Between the ongoing tragedy of the COVID pandemic and rising tensions in Eastern Europe and the South China Sea, it’s no surprise that little Lebanon and its terrible suffering are often overlooked. But world leaders must not be fooled: the fate of more than just a small nation is at stake. What happens in Lebanon could have dire consequences for everyone.
Last week, I gave an interview for the Arab News program “Frankly”, where I discussed the Lebanese crisis and explained that the international community must take a coherent, multilateral and diplomatic approach to save Lebanon. Because what would happen if Lebanon collapsed?
Recent years, for example, have seen a massive influx of migrants heading to Europe from the Middle East; in my own country, this crisis has raised the radical right to unsuspected heights. And this fear of uncontrolled immigration has bolstered dangerous populist forces from North America to Austria – causing, as I told “Frankly” host Frank Kane, a crisis of leadership in the world. whole, which threatens to undermine the West as a whole.
We must not forget: a failed Lebanon would destroy any fragile stability that Syria has achieved and lead to another refugee crisis. While a collapsed Lebanon could also trigger violence or even, at worst, an all-out war between Israel and Iran. The already unstable Middle East would be plunged into turmoil.
Beyond a terrible human toll, the economic consequences of an open conflict in the Persian Gulf and the Red Sea are difficult to imagine. Even a smaller result could see a violent outbreak of hostilities between Israel and Hezbollah, the terrorist movement behind Lebanon’s new low point.
In total, three failures allow us to understand how a dynamic, tolerant and historically rich country, whose capital was widely compared to Paris, collapsed: power cuts shake the country, the pound has lost almost all of its value, the banks are barely functioning, gasoline is running out, garbage accumulates without being picked up, and educated and wealthy people run away on time.
The first failure is an unfortunate by-product of Lebanon’s civil war. This long conflict between sectarian militias was only resolved by promising each large religious community a specific share of political power. While this encouraged the fighters to lower their weapons, it rewarded them for prioritizing their own communities over Lebanon.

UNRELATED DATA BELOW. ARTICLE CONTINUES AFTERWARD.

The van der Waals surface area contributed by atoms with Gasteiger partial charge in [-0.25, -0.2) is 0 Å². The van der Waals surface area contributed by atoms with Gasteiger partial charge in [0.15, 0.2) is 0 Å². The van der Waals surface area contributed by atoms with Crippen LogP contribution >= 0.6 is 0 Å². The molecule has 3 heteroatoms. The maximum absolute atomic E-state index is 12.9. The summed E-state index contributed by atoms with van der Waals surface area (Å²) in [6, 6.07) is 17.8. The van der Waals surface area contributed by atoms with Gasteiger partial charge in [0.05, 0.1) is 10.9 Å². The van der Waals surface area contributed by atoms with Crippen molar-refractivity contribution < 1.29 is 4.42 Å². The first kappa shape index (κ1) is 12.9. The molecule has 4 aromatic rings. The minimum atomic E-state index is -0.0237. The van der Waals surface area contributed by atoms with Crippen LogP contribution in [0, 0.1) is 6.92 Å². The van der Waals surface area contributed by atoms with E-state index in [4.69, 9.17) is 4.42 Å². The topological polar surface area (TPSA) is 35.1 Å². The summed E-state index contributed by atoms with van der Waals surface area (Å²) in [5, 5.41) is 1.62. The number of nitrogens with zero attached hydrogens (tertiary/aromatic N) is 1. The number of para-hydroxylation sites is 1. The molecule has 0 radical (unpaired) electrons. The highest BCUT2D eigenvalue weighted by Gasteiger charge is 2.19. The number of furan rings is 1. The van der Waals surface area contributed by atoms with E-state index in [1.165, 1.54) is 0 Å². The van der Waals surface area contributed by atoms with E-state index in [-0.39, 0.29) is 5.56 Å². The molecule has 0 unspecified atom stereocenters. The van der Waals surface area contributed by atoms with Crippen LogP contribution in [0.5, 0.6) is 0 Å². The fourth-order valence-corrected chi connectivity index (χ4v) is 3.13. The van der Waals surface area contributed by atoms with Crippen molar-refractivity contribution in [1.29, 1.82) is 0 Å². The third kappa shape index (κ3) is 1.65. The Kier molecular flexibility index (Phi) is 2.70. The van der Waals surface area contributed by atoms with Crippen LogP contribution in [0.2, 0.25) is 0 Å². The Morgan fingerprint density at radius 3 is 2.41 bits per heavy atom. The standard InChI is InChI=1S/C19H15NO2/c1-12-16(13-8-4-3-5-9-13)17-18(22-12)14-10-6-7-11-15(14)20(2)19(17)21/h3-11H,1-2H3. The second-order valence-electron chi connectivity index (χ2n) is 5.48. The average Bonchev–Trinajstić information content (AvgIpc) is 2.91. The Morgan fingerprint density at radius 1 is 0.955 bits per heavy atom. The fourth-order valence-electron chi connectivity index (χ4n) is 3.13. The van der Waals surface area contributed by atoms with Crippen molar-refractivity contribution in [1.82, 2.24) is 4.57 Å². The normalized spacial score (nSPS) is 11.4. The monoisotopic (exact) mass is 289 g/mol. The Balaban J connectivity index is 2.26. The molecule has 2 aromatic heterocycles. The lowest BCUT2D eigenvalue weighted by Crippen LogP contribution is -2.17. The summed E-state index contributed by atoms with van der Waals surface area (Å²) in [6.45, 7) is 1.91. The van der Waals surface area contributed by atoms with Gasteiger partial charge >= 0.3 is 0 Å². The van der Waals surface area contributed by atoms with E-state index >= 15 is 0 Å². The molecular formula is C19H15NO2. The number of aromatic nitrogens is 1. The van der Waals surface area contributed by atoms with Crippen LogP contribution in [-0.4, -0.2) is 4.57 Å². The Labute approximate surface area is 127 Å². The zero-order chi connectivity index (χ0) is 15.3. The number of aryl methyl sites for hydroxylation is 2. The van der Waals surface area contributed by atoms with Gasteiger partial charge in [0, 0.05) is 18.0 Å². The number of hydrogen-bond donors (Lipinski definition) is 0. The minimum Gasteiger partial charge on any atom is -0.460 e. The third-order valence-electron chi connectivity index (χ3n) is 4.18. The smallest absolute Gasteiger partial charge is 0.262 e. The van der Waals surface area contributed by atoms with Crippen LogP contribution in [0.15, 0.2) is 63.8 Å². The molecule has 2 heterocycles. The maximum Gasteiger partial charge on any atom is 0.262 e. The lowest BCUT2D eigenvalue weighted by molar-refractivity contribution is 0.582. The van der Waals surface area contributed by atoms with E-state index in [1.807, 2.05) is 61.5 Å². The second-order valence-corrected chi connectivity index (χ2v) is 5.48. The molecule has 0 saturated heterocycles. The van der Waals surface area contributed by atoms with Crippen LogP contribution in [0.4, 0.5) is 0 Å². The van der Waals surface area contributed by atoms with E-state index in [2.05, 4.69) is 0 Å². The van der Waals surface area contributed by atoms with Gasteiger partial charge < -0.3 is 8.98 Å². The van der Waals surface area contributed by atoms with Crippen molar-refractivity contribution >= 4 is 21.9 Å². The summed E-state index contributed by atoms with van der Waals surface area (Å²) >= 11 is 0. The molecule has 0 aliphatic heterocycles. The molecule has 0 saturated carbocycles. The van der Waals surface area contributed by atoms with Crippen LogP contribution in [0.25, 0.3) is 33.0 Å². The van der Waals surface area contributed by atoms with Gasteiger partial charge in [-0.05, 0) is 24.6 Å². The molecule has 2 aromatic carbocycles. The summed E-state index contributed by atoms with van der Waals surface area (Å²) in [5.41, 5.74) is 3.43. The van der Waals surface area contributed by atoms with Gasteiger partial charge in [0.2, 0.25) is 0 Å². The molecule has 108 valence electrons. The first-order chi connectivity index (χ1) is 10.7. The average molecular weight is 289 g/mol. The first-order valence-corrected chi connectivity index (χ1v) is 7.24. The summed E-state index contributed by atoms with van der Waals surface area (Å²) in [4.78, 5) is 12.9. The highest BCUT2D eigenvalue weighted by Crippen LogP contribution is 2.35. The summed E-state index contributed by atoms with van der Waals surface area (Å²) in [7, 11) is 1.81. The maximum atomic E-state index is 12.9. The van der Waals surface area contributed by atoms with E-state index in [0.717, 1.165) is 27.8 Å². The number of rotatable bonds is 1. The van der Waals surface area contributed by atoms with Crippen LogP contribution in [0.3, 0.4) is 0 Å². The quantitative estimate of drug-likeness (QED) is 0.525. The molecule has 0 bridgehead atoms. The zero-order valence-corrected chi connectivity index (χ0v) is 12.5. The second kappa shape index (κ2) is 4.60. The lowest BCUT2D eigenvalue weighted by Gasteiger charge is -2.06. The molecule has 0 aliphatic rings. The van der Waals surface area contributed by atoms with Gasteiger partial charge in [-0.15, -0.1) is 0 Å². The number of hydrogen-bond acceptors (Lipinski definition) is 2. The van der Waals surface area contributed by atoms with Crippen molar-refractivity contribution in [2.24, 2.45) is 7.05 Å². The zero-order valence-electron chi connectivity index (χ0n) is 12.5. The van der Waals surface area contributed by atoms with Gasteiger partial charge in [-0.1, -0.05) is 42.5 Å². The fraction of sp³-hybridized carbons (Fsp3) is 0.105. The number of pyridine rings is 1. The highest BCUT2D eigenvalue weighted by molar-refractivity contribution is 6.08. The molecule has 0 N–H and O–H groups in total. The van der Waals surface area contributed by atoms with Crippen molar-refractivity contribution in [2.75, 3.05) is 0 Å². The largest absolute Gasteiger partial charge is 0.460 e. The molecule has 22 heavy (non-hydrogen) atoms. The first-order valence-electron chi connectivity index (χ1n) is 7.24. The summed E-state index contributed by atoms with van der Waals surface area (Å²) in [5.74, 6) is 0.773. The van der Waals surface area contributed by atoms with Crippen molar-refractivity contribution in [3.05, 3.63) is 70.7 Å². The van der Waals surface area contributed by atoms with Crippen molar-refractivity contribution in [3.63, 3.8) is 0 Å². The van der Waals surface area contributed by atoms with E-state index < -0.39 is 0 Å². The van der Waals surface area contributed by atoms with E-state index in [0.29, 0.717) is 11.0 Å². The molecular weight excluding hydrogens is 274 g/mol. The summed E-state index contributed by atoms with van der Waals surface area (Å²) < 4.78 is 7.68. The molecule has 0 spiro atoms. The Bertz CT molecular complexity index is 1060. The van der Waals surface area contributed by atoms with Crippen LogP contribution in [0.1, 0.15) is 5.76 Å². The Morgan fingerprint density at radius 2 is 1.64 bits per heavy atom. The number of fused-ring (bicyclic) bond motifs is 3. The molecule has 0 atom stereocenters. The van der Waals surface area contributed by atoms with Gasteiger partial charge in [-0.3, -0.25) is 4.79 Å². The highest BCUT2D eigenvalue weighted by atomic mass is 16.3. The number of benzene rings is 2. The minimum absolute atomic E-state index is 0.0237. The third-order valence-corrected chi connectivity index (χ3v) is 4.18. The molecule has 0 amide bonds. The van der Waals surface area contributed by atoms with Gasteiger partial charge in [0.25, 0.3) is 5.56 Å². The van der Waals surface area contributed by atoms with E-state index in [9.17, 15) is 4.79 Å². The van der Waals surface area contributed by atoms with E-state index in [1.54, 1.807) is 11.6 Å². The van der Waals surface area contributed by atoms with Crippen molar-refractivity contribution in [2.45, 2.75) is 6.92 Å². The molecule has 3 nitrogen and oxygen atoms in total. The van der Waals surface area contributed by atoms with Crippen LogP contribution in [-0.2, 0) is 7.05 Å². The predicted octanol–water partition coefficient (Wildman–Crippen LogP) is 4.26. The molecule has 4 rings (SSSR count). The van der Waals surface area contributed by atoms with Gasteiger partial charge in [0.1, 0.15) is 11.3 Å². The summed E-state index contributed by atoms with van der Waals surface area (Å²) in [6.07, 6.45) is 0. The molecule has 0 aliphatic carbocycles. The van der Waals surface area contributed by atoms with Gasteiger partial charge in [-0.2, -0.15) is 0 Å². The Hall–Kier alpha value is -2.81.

In Lebanon, the government does not reflect competence, or even popular will, but sectarian privilege. This means that any success for a community is not seen as success for all Lebanese, but as a threat for all other Lebanese. The result? A government of favoritism, privilege and poor performance.
Worse, this first failure leads directly to the second: corruption. Because politicians are accountable to the communities, not the country, they are pressured to protect sectarian interests – what is good for Sunnis is bad for Shiites. As such, the state does not act for the common good.
The horrific explosion at the Port of Beirut was the inevitable result of this system. The fact that it has still not been fully investigated is a testament to the bigotry and corruption at work. But this is not the only inevitable outcome, and the third failure concerns Lebanon’s radical Islamic movement, Hezbollah.
Due to sectarianism, corruption, and the movement’s accumulation of weapons and labor force, a state was created within the Lebanese state (or non-state). This small rogue internal state only underscores Lebanon’s widespread dysfunction.
The terrorist group weakens Lebanon, threatens Israel, oppresses Syria and promotes terrorism around the world. Oddly, however, as I explained to Frank Kane, the French government – and many others – seem to act as if the political wing of Hezbollah is separate from the military wing. However, they are one, and both are determined to prevent the rise of a strong, secure and secular Lebanon.
In this environment, and given the geopolitical consequences of inaction, the only hope is for trusted international partners to make long-term commitments to rebuild the Lebanese economy, reform its government, and bring down Hezbollah. These partners would be France and Saudi Arabia, with a long and demonstrated history of commitment to Lebanon.
And, in fact, France and Saudi Arabia pursue such a partnership, as both eager to see Lebanon stabilize, regain its rich potential, help secure a prosperous Middle East, and resist encroachment and destruction. Iranian aggression. But despite the immense resources they offer, each needs the support of their allies.
This means that the European Union and the United States must be on board – not to lead this initiative, which also lacks the national will, but as allies and partners, ready to support wherever and when Paris and Riyadh dictate. Part of it could be – as I told Arab News – the support for the civil society awakening currently being shown by anti-government protesters in Iran. After all, Hezbollah would be nothing without Iran’s hawkish backing.
Lebanon has long been a theater of proxy war. This war and the ongoing submissions to the militias must end. We must disarm Hezbollah and help Lebanon regain its place on the international stage. Pursued properly, this diplomatic endeavor – which must promote a new generation of leaders – could save the country from corruption, the Middle East from future disaster and the world from wreaking havoc.
But it would also provide leaders around the world with new models for saving failed states wherever they are.
This article reflects the views of the author and not those of The Parliament Magazine or The Dods Group